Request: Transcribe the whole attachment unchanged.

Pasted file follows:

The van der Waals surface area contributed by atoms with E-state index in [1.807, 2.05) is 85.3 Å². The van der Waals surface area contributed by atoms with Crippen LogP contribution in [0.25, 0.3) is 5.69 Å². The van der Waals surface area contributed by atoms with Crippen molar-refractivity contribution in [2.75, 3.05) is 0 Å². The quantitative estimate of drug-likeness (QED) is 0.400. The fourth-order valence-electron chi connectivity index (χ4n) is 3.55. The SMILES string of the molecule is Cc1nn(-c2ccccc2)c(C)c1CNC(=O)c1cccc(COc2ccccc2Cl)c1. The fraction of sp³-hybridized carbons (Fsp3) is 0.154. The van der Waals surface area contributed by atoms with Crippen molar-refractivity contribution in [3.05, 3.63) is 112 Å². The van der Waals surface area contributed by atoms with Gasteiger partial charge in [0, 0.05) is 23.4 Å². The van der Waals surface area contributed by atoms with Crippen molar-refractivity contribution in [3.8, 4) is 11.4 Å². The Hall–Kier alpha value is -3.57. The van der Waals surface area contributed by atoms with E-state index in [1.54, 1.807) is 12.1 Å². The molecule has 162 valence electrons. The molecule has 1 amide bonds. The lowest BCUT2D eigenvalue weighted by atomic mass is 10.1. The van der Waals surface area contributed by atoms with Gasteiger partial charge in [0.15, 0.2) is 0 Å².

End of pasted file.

The van der Waals surface area contributed by atoms with E-state index in [1.807, 2.05) is 85.3 Å². The van der Waals surface area contributed by atoms with Crippen LogP contribution in [0.25, 0.3) is 5.69 Å². The van der Waals surface area contributed by atoms with Crippen molar-refractivity contribution in [2.75, 3.05) is 0 Å². The quantitative estimate of drug-likeness (QED) is 0.400. The fourth-order valence-electron chi connectivity index (χ4n) is 3.55. The SMILES string of the molecule is Cc1nn(-c2ccccc2)c(C)c1CNC(=O)c1cccc(COc2ccccc2Cl)c1. The fraction of sp³-hybridized carbons (Fsp3) is 0.154. The van der Waals surface area contributed by atoms with Crippen molar-refractivity contribution in [3.05, 3.63) is 112 Å². The van der Waals surface area contributed by atoms with Gasteiger partial charge in [0, 0.05) is 23.4 Å². The van der Waals surface area contributed by atoms with Crippen molar-refractivity contribution in [3.8, 4) is 11.4 Å². The Hall–Kier alpha value is -3.57. The van der Waals surface area contributed by atoms with E-state index in [1.54, 1.807) is 12.1 Å². The molecule has 162 valence electrons. The molecule has 1 amide bonds. The lowest BCUT2D eigenvalue weighted by atomic mass is 10.1. The van der Waals surface area contributed by atoms with Gasteiger partial charge in [0.15, 0.2) is 0 Å².